What Does Lyme Disease Look Like?
Lyme disease is a bacterial-related disease caused by tick bites. It can affect the skin, joints, heart, and nervous system. Lyme disease is treated with antibiotics.
The disease occurs in phases: the first phase starts with a tick bite and a slowly-expanding ring of redness that turns into a painful blister. Lyme disease is diagnosed based on the clinical signs of the illness in the patient. It can expose antibodies to the contributing bacteria in the blood, so it needs to be controlled and cured using antibiotics.
Lyme disease is not contagious, but it can cause serious harm to one's health. It is mainly caused by a bacterium called spirochete, which is also known as Borrelia burgdorferi. In Europe, the bacteria Borrelia afzelii and Borrelia garinii cause Lyme disease.
Some ticks found on deer stay on the skin and stomach and can spread Lyme disease when the bacterium comes into contact with other animals and people nearby.
History of Lyme Disease
Interestingly, the disease only became apparent in 1975, when the mothers of a group of children who lived near each other in Lyme, Conn., told researchers that their children had all been diagnosed with rheumatoid arthritis.
Deer ticks in the United States (U.S.) are known as Ixodes scapularis, which carry the bacterium in their stomachs and can transmit the bacterium to humans with a tick bite. The number of cases of the disease is mainly dependent on the number of ticks present and how often the ticks are infected with the bacteria. Some areas in the U.S. are largely affected by Lyme disease.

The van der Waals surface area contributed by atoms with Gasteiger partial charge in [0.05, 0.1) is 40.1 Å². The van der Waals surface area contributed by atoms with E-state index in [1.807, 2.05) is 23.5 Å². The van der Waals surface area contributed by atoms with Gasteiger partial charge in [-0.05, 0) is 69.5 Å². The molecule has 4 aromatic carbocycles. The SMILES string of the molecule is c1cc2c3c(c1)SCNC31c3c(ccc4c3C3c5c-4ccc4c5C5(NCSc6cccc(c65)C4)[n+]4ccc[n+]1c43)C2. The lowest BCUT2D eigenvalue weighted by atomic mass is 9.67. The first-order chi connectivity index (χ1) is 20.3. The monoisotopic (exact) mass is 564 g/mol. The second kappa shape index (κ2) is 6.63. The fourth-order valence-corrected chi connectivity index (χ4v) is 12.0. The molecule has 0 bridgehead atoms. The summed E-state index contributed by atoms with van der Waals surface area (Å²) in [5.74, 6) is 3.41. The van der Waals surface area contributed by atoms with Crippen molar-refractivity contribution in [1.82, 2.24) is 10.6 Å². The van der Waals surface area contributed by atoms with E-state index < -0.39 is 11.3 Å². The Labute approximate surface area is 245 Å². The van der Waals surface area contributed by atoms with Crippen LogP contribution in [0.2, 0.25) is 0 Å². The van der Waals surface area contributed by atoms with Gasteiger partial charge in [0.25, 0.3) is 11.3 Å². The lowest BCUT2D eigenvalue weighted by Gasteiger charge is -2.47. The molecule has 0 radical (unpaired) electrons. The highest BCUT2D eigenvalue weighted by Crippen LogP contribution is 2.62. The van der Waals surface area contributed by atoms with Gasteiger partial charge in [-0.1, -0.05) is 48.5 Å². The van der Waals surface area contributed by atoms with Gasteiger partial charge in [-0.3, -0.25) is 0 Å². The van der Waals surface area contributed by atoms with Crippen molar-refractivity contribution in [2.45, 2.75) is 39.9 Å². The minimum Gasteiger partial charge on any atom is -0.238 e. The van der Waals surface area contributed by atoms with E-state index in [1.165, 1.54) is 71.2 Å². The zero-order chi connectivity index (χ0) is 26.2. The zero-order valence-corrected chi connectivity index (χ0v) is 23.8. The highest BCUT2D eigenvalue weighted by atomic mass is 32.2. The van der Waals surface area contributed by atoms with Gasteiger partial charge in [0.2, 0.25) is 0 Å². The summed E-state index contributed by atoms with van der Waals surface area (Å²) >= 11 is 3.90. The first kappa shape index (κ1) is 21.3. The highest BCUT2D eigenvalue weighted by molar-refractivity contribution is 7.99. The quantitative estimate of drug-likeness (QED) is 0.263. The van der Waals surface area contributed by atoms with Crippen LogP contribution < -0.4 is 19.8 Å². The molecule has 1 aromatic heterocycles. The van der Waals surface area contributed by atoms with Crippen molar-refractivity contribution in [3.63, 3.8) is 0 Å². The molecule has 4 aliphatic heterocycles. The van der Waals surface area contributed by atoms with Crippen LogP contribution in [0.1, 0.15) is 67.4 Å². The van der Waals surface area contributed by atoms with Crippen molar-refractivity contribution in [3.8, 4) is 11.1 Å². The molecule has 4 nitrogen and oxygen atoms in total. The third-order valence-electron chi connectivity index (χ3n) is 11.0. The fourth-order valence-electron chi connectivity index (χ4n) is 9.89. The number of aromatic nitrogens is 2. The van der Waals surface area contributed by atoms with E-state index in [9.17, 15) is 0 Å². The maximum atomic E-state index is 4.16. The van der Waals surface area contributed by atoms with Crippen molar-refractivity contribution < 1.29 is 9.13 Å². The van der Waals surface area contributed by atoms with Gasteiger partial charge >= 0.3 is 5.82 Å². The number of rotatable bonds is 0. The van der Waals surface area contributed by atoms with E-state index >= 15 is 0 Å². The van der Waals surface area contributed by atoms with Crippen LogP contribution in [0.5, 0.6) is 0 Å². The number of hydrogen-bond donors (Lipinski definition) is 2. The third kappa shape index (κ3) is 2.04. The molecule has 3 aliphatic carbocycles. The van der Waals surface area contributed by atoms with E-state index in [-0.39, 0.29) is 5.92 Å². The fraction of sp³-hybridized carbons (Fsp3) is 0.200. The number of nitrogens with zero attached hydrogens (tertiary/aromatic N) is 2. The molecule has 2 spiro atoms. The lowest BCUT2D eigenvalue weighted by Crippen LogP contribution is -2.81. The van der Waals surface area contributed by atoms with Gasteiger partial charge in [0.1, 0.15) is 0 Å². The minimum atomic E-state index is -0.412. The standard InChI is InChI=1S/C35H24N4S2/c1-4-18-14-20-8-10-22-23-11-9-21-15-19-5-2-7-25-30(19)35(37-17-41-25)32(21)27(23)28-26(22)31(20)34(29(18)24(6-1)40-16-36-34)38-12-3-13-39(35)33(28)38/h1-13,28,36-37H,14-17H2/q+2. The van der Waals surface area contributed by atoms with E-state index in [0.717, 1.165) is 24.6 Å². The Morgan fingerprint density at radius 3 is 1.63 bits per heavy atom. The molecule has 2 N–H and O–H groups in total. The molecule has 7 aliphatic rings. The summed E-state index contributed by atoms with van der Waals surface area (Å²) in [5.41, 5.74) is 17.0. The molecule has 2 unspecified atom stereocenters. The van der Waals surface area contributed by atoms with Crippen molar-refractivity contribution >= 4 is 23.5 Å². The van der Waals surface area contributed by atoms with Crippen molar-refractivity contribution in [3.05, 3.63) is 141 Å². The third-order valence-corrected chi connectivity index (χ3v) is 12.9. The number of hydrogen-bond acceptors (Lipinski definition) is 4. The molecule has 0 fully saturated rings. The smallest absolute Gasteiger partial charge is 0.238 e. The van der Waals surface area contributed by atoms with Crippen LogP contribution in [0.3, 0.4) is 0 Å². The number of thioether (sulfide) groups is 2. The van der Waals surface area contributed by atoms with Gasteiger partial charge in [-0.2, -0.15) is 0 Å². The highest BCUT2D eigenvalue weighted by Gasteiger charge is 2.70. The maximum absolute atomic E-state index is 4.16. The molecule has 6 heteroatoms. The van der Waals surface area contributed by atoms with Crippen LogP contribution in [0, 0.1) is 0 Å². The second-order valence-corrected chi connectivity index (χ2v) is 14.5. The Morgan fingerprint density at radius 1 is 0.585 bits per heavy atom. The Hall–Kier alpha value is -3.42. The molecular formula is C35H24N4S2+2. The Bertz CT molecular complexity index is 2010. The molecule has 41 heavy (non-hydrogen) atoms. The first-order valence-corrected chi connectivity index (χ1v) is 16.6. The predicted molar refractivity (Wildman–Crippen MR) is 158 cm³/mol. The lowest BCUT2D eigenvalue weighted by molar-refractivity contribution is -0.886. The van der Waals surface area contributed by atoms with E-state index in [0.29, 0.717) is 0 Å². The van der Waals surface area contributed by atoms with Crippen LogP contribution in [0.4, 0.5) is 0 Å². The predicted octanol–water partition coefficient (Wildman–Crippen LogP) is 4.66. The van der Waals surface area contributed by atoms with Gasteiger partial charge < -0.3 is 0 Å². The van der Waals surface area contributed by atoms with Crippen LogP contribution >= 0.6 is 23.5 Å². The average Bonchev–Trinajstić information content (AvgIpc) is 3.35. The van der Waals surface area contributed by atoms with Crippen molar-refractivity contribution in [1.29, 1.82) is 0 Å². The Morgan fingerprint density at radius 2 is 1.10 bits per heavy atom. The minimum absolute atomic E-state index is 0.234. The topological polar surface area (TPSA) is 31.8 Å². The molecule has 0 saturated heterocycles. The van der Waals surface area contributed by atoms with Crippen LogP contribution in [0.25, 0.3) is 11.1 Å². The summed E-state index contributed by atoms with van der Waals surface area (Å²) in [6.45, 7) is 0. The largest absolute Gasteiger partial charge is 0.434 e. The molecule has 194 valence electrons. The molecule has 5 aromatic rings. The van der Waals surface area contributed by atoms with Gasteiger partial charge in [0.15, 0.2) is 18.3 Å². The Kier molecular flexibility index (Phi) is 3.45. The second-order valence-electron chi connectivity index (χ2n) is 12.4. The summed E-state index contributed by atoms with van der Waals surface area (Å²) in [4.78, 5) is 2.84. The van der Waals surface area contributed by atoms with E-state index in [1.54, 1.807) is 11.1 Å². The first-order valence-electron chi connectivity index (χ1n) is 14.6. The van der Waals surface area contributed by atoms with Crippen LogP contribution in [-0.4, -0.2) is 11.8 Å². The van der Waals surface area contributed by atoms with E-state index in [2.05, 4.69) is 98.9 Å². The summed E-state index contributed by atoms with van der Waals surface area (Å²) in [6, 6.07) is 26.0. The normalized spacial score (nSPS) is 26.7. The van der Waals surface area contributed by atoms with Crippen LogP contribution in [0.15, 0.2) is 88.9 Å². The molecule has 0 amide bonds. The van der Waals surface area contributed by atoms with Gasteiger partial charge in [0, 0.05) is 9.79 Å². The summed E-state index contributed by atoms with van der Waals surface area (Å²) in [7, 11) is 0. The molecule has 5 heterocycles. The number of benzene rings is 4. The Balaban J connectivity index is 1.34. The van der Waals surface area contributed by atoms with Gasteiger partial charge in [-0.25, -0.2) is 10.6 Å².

The disease has been reported most often in the northeastern U.S., but it has been seen in all fifty states, as well as China, Europe, Japan, Australia, and parts of the former Soviet Union. In the U.S., it is primarily contracted in the northeast from Maine to Maryland, in the Midwest in Minnesota and Wisconsin, and in the west in Oregon and northern California.
What Are the Risk Factors for Developing Lyme Disease?
Lyme disease occurs in children between the ages of five and fourteen, and in adults aged forty to fifty years.
The disease is more active in substantial areas with a higher risk of Lyme disease. Its risk factors include occupational exposure to ticks and outdoor activities, including gardening, walking in woods, moving in the fields, and other high-risk areas.
The disease does not pass from mothers to unborn babies under any circumstances. Lyme disease is not contagious at all and is not spread by touching or by sharing personal belongings, only through tick bites.
Lyme Disease Symptoms
Lyme disease affects different areas of the body in various degrees. The bacteria mainly enter the body the moment the tick bite pierces through the skin.
The initial tick bite causes the infection and expands a reddish rash all over the area, which often produces fever-like conditions. The tick bite spreads the bacterium, which causes many abnormalities in the joints, heart, and nervous system.
The Three Stages of Lyme Disease
The disease is medically defined in three different phases: